Ireland’s banks team up to take on the challenge of Revolut and N26

12 Jan 20213.59k Views

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Competition authorities have been alerted to the banks’ plans for a payments app to rival the fintech players.

Four of Ireland’s pillar banks are teaming up on a new digital payment system to take on fintech challengers such as Revolut and N26.

AIB, Bank of Ireland, Permanent TSB and KBC Ireland alerted the Competition and Consumer Protection Commission (CCPC) of its joint venture, which has been in the works for around two years according to RTÉ.

The project is a new app-based payment system that would allow customers of the four banks to easily send money to each other. It is hoped to replicate the ease and usability of the likes of Revolut, which has more than 1m users in the country.

A new company called Synch Payments has been incorporated by the banks. The Banking and Payments Federation Ireland industry group is also involved in the new project.

The app will reportedly be focused on consumer payments to start, with business payments possibly following.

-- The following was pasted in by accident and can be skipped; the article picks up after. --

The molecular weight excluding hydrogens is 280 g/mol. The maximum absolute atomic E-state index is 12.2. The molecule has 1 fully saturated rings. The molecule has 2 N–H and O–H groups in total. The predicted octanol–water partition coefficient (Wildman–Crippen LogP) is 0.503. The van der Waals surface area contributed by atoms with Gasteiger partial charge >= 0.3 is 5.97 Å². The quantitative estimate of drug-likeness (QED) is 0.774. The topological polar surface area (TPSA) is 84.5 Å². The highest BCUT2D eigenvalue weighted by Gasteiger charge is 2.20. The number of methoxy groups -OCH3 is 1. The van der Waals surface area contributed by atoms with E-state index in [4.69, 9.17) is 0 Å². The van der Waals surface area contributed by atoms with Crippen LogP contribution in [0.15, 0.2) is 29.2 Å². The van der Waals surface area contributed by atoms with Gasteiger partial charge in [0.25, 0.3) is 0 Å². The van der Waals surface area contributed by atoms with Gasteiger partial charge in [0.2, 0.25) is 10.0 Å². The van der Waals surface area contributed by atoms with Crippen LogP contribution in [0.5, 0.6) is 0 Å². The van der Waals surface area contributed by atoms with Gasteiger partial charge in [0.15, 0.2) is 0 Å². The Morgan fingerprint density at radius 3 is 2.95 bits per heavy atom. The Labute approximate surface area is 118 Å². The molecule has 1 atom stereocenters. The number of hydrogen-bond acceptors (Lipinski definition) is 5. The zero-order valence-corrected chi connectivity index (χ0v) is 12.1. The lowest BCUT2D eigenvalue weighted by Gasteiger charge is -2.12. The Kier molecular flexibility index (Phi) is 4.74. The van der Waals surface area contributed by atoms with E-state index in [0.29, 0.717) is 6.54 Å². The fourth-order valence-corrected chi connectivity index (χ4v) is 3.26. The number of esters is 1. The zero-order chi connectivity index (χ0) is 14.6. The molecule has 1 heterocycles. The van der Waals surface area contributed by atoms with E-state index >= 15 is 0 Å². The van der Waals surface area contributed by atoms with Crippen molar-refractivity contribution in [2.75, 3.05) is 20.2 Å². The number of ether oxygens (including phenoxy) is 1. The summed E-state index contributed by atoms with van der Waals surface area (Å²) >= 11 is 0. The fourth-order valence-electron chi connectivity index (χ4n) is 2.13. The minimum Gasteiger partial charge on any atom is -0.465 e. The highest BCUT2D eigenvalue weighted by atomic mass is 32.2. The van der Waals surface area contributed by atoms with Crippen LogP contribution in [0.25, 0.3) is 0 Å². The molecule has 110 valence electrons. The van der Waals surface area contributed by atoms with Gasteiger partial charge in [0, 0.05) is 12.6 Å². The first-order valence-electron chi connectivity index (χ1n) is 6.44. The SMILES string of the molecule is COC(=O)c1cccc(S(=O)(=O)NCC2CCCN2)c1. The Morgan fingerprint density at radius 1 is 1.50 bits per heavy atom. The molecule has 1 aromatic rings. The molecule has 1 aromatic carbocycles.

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Pillar banks like AIB and Bank of Ireland have come under increasing pressure in recent years by the entry of challenger banks and neobanks offering quick app-based payments.

Revolut and N26, two of the sector’s biggest players in Europe, have been active in Ireland for a number of years. Starling Bank, the start-up founded by former AIB executive Anne Boden, also has plans to launch here.

The threat has forced traditional banks to respond with similar products, but these developments have seen mixed results. NatWest’s digital bank Bó, which launched in the UK in 2019, shut down after just six months. Other banks have sought to partner with fintech start-ups rather than take them on.

Absent from the Irish plans is Ulster Bank, which is owned by NatWest and whose future in Ireland remains up in the air.

The next step for Synch Payments will see the CCPC begin a preliminary investigation into the joint venture to establish if it presents any anti-competitive concerns. The competition authority will seek comments from third parties between now and 22 January.

Jonathan Keane is a freelance business and technology journalist based in Dublin

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